Macpherson’s Ossian made a stir in Scotland, England, France, and Germany. Scots hailed it as a page from their heroic medieval past. England, which in 1765 was welcoming Percy’s Reliques of Ancient English Poetry, was ripe for the romance of Gaelic legend. Goethe, toward the end of Werther (1774), showed his hero reading to Lotte six pages of Ossian. These were the story of the tender maiden Daura, as told by her father, Armin: how the wicked Erath lured her out to a rock in the sea by promising that her lover, Armar, would meet her there; how Erath abandoned her on the rock, and no lover came. “She lifted up her voice; she called for her brother and her father: ‘Arindal! Armin!’ “Arindal rowed out to rescue her, but an arrow well aimed by a hidden enemy slew him. Lover Armar came to the shore, tried to swim out to Daura; “sudden a blast from the hill came over the waves; he sank, and he rose no more.” The father, too old and weak to go to her, cried out in horror and despair.

Alone on the sea-beat rock my daughter was heard to complain. Frequent and loud were her cries. What could her father do? All night I stood on the shore. I saw her by the faint beam of the moon. … Loud was the wind; the rain beat hard on the hill. Before morning appeared her voice was weak. It died away like the evening breeze among the grass of the rocks. Spent with grief she expired.

Gone is my strength in war! fallen my pride among women! When the storms aloft arise, when the north wind lifts the wave on high, I sit by the sounding shore, and look on the fatal rock. Often, by the setting moon, I see the ghosts of my children. … Will none of you speak in pity?36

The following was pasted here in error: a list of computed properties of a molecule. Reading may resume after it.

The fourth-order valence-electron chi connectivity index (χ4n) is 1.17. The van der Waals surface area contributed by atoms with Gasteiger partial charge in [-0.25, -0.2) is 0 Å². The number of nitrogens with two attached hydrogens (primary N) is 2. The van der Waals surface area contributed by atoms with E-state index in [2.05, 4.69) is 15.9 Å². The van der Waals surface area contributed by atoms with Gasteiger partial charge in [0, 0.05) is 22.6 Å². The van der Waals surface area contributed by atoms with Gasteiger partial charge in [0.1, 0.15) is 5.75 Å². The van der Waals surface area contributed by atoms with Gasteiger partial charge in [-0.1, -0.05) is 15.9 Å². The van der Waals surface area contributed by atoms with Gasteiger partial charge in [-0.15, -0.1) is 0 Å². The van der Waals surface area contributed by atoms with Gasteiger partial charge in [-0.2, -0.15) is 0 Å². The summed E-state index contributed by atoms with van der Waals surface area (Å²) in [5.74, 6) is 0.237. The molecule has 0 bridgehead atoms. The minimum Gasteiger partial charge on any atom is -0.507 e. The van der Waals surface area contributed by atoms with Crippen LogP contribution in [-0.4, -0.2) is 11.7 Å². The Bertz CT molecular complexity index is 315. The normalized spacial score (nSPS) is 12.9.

Controversy soon arose: was Ossian really a translation from old Gaelic ballads, or was it a series of poems by Macpherson and foisted upon a poet who perhaps never lived? Herder and Goethe in Germany, Diderot in France, Hugh Blair and Lord Kames in Scotland, credited Macpherson’s claim. But in 1775 Samuel Johnson, in A Journey to the Western Islands of Scotland, after some inquiries in the Hebrides (1773), declared of the “Ossianic” poems: “I believe they never existed in any other form but that which we have seen. The editor, or author, never could show the original, nor can it be shown by any other.”37 Macpherson wrote to Johnson that only the Englishman’s age protected him from a challenge or a beating. Johnson replied: “I hope I shall never be deterred from detecting what I think a cheat, by the meanness of a ruffian.... I thought your book an imposture, I think it an imposture still. … Your rage I defy.”38 Hume, Horace Walpole, and others joined in Johnson’s doubts. Asked to produce the originals which he claimed to have translated, Macpherson delayed; but at his death he left the manuscripts of Gaelic ballads, some of which he had used in contriving the plot and setting the tone of his poems. Many phrases and names he took from these texts; the two epics, however, were his own composition.39

The deception was not so complete or so heinous as Johnson supposed; let us call it poetic license on too grand a scale. Taken in themselves, the two prose-poetry epics warranted some of the admiration they received. They conveyed the beauty and terrors of nature, the fury of hatred, and the zest of war. They were tenderly sentimental, but they had some of the nobility that Sir Thomas Malory had conveyed in Le Morte d’Arthur (1470). They rose to fame on the Romantic wave that engulfed the Enlightenment.